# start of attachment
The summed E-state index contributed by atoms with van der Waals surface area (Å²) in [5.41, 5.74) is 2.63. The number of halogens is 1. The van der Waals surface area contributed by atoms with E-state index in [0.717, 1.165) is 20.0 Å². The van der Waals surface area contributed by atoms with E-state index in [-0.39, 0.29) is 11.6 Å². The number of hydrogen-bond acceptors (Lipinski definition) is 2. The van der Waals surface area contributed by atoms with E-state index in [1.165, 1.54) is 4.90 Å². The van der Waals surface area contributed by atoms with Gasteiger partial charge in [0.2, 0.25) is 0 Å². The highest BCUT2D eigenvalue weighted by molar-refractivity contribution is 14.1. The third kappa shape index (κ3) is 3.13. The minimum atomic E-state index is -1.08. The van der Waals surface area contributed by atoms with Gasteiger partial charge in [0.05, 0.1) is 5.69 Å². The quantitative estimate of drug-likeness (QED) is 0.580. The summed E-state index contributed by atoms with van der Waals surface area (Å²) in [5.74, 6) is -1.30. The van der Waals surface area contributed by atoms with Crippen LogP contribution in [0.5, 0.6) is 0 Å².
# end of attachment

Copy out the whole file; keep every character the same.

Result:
The summed E-state index contributed by atoms with van der Waals surface area (Å²) in [5.41, 5.74) is 2.63. The number of halogens is 1. The van der Waals surface area contributed by atoms with E-state index in [0.717, 1.165) is 20.0 Å². The van der Waals surface area contributed by atoms with E-state index in [-0.39, 0.29) is 11.6 Å². The number of hydrogen-bond acceptors (Lipinski definition) is 2. The van der Waals surface area contributed by atoms with E-state index in [1.165, 1.54) is 4.90 Å². The van der Waals surface area contributed by atoms with Gasteiger partial charge in [0.2, 0.25) is 0 Å². The highest BCUT2D eigenvalue weighted by molar-refractivity contribution is 14.1. The third kappa shape index (κ3) is 3.13. The minimum atomic E-state index is -1.08. The van der Waals surface area contributed by atoms with Gasteiger partial charge in [0.05, 0.1) is 5.69 Å². The quantitative estimate of drug-likeness (QED) is 0.580. The summed E-state index contributed by atoms with van der Waals surface area (Å²) in [5.74, 6) is -1.30. The van der Waals surface area contributed by atoms with Crippen LogP contribution in [0.5, 0.6) is 0 Å².